Rune resumed walking, his ears alert for any further noises from the voice which had just called out to him. Hey. And then the memory of another call of hey came to him. He’d been sitting at one of the small square plastic tables at the Pizza Place, staring intently at his meatball sub and soda. Always a quick eater, the slender teen with wavy hair slick with grease had forced himself to slow down that evening — the longer he took to eat, the longer he could sit in the restaurant without feeling the need to leave or having to answer any questions (can I get you anything else?), and the longer he could stay here meant more time away from home, because it had only been an hour since he’d left, his mother wouldn’t be home with his brother for at least another couple hours, and being alone again in that house, or to be more precise, not being alone —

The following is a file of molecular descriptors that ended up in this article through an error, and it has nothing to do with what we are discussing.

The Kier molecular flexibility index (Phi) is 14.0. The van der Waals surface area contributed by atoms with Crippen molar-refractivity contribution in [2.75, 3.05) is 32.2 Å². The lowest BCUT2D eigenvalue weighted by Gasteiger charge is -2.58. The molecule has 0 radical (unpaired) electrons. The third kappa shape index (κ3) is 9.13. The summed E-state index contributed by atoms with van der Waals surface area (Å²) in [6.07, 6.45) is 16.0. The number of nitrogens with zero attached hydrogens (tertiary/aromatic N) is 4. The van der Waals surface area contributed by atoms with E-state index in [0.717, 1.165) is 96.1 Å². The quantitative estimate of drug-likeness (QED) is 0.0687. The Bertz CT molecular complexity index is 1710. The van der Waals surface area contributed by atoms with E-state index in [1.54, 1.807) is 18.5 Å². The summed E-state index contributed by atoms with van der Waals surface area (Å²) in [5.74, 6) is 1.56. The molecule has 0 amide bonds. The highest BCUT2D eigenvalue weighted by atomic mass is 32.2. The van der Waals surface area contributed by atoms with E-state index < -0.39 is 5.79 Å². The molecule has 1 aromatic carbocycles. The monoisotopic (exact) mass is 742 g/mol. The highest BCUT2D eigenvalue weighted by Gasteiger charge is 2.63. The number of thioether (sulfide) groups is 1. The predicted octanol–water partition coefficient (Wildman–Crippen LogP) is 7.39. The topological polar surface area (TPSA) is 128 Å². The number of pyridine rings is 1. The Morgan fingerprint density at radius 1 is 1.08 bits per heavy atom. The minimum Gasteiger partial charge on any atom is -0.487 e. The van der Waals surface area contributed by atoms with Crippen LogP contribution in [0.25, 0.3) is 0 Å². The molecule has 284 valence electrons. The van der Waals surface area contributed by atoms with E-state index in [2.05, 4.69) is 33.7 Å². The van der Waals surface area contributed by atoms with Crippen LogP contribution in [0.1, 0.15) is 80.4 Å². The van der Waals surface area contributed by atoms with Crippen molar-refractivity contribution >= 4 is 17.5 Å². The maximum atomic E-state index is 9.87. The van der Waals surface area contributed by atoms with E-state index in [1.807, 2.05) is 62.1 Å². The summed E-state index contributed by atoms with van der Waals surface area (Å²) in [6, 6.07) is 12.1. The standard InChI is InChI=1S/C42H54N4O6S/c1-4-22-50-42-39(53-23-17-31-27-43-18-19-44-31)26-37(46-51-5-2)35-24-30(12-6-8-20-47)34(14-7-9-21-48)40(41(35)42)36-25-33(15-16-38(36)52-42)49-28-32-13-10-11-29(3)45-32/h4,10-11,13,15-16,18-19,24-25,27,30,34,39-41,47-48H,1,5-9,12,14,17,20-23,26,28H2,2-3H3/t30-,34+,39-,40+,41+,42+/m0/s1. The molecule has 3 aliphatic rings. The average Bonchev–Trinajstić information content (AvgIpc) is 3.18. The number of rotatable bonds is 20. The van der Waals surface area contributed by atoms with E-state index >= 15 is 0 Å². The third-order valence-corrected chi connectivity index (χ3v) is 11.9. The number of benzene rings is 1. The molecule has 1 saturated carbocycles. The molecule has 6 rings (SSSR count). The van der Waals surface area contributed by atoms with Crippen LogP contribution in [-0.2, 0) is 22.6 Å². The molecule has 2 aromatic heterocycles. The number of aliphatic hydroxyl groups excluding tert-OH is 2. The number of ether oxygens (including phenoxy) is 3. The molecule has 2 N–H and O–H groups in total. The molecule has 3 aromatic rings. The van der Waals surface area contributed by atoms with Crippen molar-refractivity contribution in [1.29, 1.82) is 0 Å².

“Hey.” As he felt the slap on the back of his right shoulder, Rune lurched forward, began to rise and turn in indignation and tripped over his feet, his body stumbled forward but did not crash into the table. Forcing his body back into the plastic chair, Rune turned — didn’t recall the name of this guy who’d slapped him or where he’d seen him before, but there was enough recognition in the face and that baseball cap to at least temporarily allow him to relax.
“Fencing tournament, last spring.” It was as if this guy in the baseball cap had assumed Rune wouldn’t recognize him. “I was hanging out with Double-J that day, you and I got into it a little.”
Rune’s mouth opened slowly. “Yeah. Right.” He snapped his fingers. “Yankees!”
Baseball Cap smirked. “They got the money, and the brains!”
Rune picked up the argument like an actor reciting his lines. “Only brains they have, is the ones they buy!”